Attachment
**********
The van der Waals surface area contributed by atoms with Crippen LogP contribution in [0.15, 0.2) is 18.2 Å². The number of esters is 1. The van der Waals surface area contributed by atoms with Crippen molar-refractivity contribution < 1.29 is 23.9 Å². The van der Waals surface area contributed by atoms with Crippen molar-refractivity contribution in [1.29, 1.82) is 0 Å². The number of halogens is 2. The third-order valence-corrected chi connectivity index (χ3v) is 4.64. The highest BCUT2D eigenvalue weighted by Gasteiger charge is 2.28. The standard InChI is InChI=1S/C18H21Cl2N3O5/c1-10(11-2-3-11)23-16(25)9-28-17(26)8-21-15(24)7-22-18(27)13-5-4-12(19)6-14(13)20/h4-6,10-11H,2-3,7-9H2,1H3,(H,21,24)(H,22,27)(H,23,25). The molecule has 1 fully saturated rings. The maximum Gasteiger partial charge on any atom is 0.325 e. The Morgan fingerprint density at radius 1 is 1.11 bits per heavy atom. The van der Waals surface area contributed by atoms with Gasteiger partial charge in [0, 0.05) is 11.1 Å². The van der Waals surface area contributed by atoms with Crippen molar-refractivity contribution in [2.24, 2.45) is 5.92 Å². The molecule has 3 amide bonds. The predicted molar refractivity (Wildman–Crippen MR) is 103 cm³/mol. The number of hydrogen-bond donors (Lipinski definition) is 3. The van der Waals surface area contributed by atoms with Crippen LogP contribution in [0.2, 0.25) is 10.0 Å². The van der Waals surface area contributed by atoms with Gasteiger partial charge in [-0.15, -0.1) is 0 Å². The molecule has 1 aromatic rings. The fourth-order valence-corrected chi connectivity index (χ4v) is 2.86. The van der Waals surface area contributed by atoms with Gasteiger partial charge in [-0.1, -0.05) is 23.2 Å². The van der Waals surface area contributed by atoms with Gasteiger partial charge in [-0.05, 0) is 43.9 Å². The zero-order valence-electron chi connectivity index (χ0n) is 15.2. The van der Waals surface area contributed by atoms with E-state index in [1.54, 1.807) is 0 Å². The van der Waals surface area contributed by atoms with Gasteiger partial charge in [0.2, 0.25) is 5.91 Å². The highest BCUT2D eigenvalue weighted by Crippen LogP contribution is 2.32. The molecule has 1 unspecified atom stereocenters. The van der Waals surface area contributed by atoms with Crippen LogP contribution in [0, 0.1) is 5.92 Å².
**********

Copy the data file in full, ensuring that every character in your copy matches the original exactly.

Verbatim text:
The van der Waals surface area contributed by atoms with Crippen LogP contribution in [0.15, 0.2) is 18.2 Å². The number of esters is 1. The van der Waals surface area contributed by atoms with Crippen molar-refractivity contribution < 1.29 is 23.9 Å². The van der Waals surface area contributed by atoms with Crippen molar-refractivity contribution in [1.29, 1.82) is 0 Å². The number of halogens is 2. The third-order valence-corrected chi connectivity index (χ3v) is 4.64. The highest BCUT2D eigenvalue weighted by Gasteiger charge is 2.28. The standard InChI is InChI=1S/C18H21Cl2N3O5/c1-10(11-2-3-11)23-16(25)9-28-17(26)8-21-15(24)7-22-18(27)13-5-4-12(19)6-14(13)20/h4-6,10-11H,2-3,7-9H2,1H3,(H,21,24)(H,22,27)(H,23,25). The molecule has 1 fully saturated rings. The maximum Gasteiger partial charge on any atom is 0.325 e. The Morgan fingerprint density at radius 1 is 1.11 bits per heavy atom. The van der Waals surface area contributed by atoms with Gasteiger partial charge in [0, 0.05) is 11.1 Å². The van der Waals surface area contributed by atoms with Crippen molar-refractivity contribution in [2.24, 2.45) is 5.92 Å². The molecule has 3 amide bonds. The predicted molar refractivity (Wildman–Crippen MR) is 103 cm³/mol. The number of hydrogen-bond donors (Lipinski definition) is 3. The van der Waals surface area contributed by atoms with Crippen LogP contribution in [0.2, 0.25) is 10.0 Å². The van der Waals surface area contributed by atoms with Gasteiger partial charge in [-0.15, -0.1) is 0 Å². The molecule has 1 aromatic rings. The fourth-order valence-corrected chi connectivity index (χ4v) is 2.86. The van der Waals surface area contributed by atoms with Gasteiger partial charge in [-0.1, -0.05) is 23.2 Å². The van der Waals surface area contributed by atoms with Gasteiger partial charge in [-0.05, 0) is 43.9 Å². The zero-order valence-electron chi connectivity index (χ0n) is 15.2. The van der Waals surface area contributed by atoms with E-state index in [1.54, 1.807) is 0 Å². The van der Waals surface area contributed by atoms with Gasteiger partial charge in [0.2, 0.25) is 5.91 Å². The highest BCUT2D eigenvalue weighted by Crippen LogP contribution is 2.32. The molecule has 1 unspecified atom stereocenters. The van der Waals surface area contributed by atoms with Crippen LogP contribution in [0, 0.1) is 5.92 Å².